Mini Putt Park review
Mini Putt Park is a Facebook game from Majesco. It’s one of the four games highlighted recently on both Facebook and Zynga.com as part of Zynga’s latest round of publisher partnerships. The game itself has been available since May and peaked in early-to-mid-August with 170,000 MAU and 10,000 DAU, but has been showing something of a downward trend since then. The partnership with Zynga has the potential to bring the game to a wider audience and give it a “second wind.”
Mini Putt Park has two discrete components to its minigolf-themed gameplay — firstly, the player is introduced to park-building through a rather hasty tutorial and is then invited to start playing some pre-built courses. Both parts of the game make use of an isometric perspective and some functional but rather unremarkable cartoon-style graphics reminiscent of Zynga’s in-house titles.
The park-building aspect of the game allows players to purchase various components using one of the game’s three currencies — soft, hard and social. Players can design as intricate a course as their virtual finances allow but must successfully complete it in order to allow their friends to challenge it. Players subsequently gain income from their completed holes, with more soft currency coming in the more friends who play it. Players are encouraged to check in on the game regularly, as the accumulated bonuses from each hole only last for 48 hours before expiring, meaning regular logins are essential to keep earning at a good rate.
When it comes to actually playing the minigolf site of the game — whether it’s on a player’s own course, a friend’s course or one of the predefined courses provided with the game — controls are kept very simple. Using the mouse, the player can set direction and power according to how far the cursor is from their putter. Clicking the mouse strikes the ball with these parameters, and play then continues until the player successfully sinks the ball or they give up. Prizes, including soft currency and experience, are awarded for successfully completing holes.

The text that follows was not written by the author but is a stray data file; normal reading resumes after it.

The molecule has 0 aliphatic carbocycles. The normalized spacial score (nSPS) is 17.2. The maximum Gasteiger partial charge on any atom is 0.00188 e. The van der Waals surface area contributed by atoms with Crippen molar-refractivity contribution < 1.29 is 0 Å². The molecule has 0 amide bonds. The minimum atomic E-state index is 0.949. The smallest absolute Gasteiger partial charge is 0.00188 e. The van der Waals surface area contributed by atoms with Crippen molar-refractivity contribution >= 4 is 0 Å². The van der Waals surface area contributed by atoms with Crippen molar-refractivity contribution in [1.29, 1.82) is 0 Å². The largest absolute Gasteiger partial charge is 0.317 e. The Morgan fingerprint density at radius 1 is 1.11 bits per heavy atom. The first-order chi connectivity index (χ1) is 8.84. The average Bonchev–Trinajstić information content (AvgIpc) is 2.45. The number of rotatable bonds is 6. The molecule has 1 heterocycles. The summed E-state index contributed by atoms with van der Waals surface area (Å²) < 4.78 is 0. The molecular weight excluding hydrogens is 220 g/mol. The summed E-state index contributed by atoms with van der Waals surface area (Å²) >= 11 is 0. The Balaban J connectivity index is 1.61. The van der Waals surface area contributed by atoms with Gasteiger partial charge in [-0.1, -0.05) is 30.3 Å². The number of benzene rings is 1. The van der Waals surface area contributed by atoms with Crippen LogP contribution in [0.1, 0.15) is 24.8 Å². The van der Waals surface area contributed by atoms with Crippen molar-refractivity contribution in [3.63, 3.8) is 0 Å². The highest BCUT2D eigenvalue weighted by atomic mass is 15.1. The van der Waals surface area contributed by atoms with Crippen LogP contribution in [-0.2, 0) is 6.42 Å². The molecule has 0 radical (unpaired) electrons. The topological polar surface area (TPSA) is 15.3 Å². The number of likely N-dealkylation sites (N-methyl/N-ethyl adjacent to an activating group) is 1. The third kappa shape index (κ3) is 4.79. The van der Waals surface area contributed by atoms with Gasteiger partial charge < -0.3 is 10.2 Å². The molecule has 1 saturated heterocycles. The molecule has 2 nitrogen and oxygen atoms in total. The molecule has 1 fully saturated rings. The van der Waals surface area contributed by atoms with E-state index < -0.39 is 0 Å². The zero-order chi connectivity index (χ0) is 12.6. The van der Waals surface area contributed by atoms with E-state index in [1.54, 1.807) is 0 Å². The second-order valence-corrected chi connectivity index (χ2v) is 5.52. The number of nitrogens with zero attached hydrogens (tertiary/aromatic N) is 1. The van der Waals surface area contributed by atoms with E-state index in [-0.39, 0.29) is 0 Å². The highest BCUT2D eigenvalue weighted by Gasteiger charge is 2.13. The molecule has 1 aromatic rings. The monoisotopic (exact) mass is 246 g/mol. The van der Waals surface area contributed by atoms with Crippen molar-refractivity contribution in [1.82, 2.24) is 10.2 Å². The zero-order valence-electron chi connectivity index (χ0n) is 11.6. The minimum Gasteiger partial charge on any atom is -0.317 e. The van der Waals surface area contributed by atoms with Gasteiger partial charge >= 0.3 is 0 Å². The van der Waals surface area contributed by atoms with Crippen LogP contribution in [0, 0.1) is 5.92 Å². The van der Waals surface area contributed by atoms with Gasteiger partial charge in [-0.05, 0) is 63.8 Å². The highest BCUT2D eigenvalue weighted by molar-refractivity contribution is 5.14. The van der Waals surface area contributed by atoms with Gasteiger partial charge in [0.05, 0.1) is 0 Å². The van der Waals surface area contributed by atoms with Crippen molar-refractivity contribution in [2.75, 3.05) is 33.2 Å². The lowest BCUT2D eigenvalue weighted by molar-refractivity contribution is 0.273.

The game monetizes in several ways. Two energy systems are used — normal energy is used to play predefined courses, while “Frenergy” is used to play friends’ courses. Both are replenished on every level up, and these come relatively thick and fast in the early stages of the game, meaning that at least initially, the player gets to enjoy the game for a while without hitting a paywall. Alongside energy, certain premium course-designing items are only available with hard currency — these tend to be more elaborate, distinctive and often animated decorations and obstacles that are seen throughout the predefined levels. The preset levels are therefore being quite effectively used as a means for players to “try out” these various items and their effects before choosing to commit their own hard currency.
In terms of social features, players are able to visit their friends’ courses to look at them (which provides small bonuses, including social currency, each day) and play them. It’s also possible to share various gifts with friends who are playing the game, ranging from energy boosters to decorative items. Alongside this, each hole played also carries its own leaderboard tracking who completed it in the least strokes and in the shortest amount of time. If the player does not have enough friends to fill the leaderboard, a random selection of their Facebook friends are chosen and the opportunity to invite them is given.
Mini Putt Park is quite a fun game that brings to mind Maxis’ 1996 PC game SimGolf and Sid Meier’s subsequent reimagining of the same game in 2002. The course-building interface is simple to understand and use and the early game is generous enough with rewards to allow players to build at least a couple of decent holes. There’s considerable potential for players to express themselves through course design depending on how much they are willing to socialize and pay, with varying colors of fairways, a wide variety of themed obstacles and a number of special items. The minigolf gameplay itself is very simplistic, but works competently enough and ensures that the game is accessible to as wide an audience as possible. Ultimately it’s a fun game that will appeal to several distinct groups of players — those who like to build, those who like simple sports games and those who enjoy physics puzzlers.
A fun, multi-faceted game that deserves to enjoy more success than it has seen to date.